The lesson of the past several decades is that once Americans establish ourselves to assure security, we stay as long as it takes and then stay some more. World War II has been over for 67 years, but we still have 37,000 troops in Japan and 53,000 in Germany.
At one time, these forces could be justified as a counterweight to the Soviet Union, but the Cold War is ancient history. The Korean War ended in 1953, yet 28,500 American troops remain in South Korea.
Going over the fiscal cliff may not be good for the economy, but it might have one valuable result: forcing Americans to reassess our enormous defense budget.
Taking $492 billion away from the Pentagon over the next decade wouldn’t be hard to do if we forced other nations to take more responsibility for their own defense—and used the opportunity to reduce our overall troop strength. What’s hard, and expensive, is our vast array of overseas commitments.
Why do we maintain these deployments? Partly out of inertia, partly out of a feeling they can’t do any harm and partly from an incessant fear that anything that happens anywhere poses a potential danger to our security.
This last factor is hard to overstate. Earlier this year, Dartmouth College political scientist Benjamin Valentino constructed a poll that was carried out by YouGov. When respondents were asked if they think the United States “faces greater threats to its security today than it did during the Cold War,” 63 percent said it does, with only 14 percent disagreeing.
"It’s astonishing to me," Valentino told me in an interview in his campus office last month. Not only are we no longer under the constant threat of nuclear annihilation, he notes, but we have few actual adversaries. Many Americans are aware that we spend more on the military than the next 17 countries combined. What they may not realize, says Valentino, is that "of the next 10 biggest military spenders, all but two (Russia and China) are allies." You have to go to No. 25, Iran, to find a real enemy.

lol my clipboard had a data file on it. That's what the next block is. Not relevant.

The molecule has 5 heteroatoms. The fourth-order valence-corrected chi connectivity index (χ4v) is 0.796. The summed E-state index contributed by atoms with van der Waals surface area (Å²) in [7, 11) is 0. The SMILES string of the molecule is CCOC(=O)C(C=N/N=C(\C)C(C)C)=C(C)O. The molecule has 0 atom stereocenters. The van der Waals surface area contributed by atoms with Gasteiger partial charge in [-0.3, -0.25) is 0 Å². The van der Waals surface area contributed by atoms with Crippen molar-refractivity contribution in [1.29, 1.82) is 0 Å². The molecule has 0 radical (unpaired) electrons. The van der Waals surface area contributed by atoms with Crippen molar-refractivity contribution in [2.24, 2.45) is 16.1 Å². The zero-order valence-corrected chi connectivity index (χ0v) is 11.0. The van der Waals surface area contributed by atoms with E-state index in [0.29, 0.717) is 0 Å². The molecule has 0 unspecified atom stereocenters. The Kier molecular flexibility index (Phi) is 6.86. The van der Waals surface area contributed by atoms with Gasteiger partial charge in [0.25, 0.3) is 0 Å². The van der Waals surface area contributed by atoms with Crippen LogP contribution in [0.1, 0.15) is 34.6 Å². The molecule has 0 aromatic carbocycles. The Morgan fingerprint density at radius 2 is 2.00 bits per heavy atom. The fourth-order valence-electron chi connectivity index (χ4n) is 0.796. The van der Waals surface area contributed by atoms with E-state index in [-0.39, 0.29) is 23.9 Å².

In world history, he says, “there is no precedent for the strongest power to have allies among so many other military powers. Russia and China are only quasi-adversaries.” Iran and North Korea are military pipsqueaks, with or without nuclear weapons.
Al-Qaida is a terrorist threat, but it never had any hope of defeating us—only of terrorizing us. And it hasn’t been able to carry out an attack on U.S. soil since 9/11.
Our enviable strategic position gives us plenty of room to reduce defense outlays without compromising our safety or inviting attacks on our allies. It’s hard to see any remaining military threat to Germany or the other countries of Western Europe that our forces ostensibly protect. Nor do we need troops there for one of NATO’s original purposes: to keep the Germans under firm control.